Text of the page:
miles, passing about three miles north of Millen, and marching in the direction of Sylvania. On the 4th we marched about twelve miles. on the 5th marched two miles and a half and went into camp about 11 p. m. On the 6th marched about eight or ten miles toward Springfield. On the 7th seven companies were detached to go back after forage, with-wagons, which they loaded, and rejoined the regiment that night, which had marched about ten miles toward Springfield. On the 8th we marched to Springfield, four miles, and from there toward Monteith, about twelve miles. On the 9th we marched toward Monteith Station, on the Savannah and Charleston Railroad. About 2 p. m. we reached a swamp where the rebels had obstructed the road with felled timber, and commanded the road with artillery placed in a couple of redoubts on the other side. The Sixty-first Ohio Veteran Volunteers and Thirty-first Wisconsin Volunteers of our brigade were sent to the left to wade the swamp and flank the rebel position. This they did splendidly. At the first fire, which they opened, the rest of the brigade rushed forward to their assistance, but they had completed the task and held the forts, the rebels, unfortunately, making good their retreat. We camped for the night around the forts, having marched about eight miles. On the 10th we marched to Monteith Station, where we tore up the railroad, completely destroying about wince the length of the regiment, and then marched to where the rebel line of works around the city of Savannah confronted us-a distance of about nine miles. Here we went into position. Late in the evening the regiment was sent out to hold a road, while the Forty-sixth Pennsylvania Veteran Volunteers proceeded to the river on a reconnaissance. On the 11th we changed position, moving farther to the left. About 9 p. m. I was ordered, with my own regiment and the Eighty-second Illinois Volunteers and Sixty-first Ohio Veteran Volunteers, to proceed to the rear of the train, and guard the train, against which the rebel cavalry under Wheeler were said to be demonstrating. I reached the point designated about 1 a. m. and went into position. I reached the point designated about 1 a. m. and went into position. We remained here until the 13th, when the rest of the brigade came out, and, with a slight change of position, we went into camp, building a strong line of breast-works. Here we remained until the 23d, when we moved to our present position.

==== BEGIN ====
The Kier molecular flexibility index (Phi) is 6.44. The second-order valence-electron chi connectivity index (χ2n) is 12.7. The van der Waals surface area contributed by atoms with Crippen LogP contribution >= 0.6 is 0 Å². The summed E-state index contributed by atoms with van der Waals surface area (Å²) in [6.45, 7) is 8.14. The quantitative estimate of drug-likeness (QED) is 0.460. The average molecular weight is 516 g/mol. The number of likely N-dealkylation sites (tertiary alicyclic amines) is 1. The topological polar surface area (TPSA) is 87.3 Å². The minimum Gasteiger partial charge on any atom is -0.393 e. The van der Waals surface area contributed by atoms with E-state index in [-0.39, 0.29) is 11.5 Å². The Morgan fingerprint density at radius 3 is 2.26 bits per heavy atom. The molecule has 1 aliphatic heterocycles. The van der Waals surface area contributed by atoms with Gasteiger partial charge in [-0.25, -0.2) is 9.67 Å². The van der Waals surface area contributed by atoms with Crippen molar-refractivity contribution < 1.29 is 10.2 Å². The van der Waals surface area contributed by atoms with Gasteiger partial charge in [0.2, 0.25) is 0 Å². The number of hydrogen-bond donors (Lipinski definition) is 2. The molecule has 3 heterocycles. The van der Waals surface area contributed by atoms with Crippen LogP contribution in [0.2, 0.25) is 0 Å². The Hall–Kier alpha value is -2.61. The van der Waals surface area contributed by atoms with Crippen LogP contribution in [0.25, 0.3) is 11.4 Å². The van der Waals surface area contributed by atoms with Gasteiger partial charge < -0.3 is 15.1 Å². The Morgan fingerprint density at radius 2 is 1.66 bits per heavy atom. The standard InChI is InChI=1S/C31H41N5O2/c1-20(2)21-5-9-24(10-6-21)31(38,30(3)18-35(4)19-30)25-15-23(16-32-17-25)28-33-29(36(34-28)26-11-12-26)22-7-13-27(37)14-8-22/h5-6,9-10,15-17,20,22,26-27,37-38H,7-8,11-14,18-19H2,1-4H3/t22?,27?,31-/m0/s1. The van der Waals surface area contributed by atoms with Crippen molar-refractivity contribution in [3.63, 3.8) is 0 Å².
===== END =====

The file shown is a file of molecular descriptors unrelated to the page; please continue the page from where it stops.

As to the number of horses, mules, and cattle captured by the regiment, I have no very correct idea. We captured no horses, probably three or four mules, and as to cattle, I have no idea. We foraged a great deal of beef. We captured and turned into the brigade commissary about twenty head of cattle, and in addition to that I should estimate the number of cattle foraged by the regiment for their own use at about fifty head; but it is mere guesswork. We captured large numbers of hogs, sheep, and various kinds of poultry. We lived almost wholly upon what we foraged, excepting sugar and coffee and occasional issues of hard bread. We lived wholly upon the country and, with but one or two days' exception, fared, I might say, for soldiers, sumptuously. As to forage, our horses were subsisted wholly from what we gathered on the march, and they have grown fat from it, for they had all they could eat. As to negroes, I should place the number picked up by the regiment at about forty.
In conclusion, I would state that so far as the regiment is concerned the whole expedition was a splendid affair. I feel glad to say that I have not lost a man, killed or captured, and only three wounded by the accidental falling of railroad iron upon them while engaged in tearing up the track-one of them seriously, the others only slightly. And I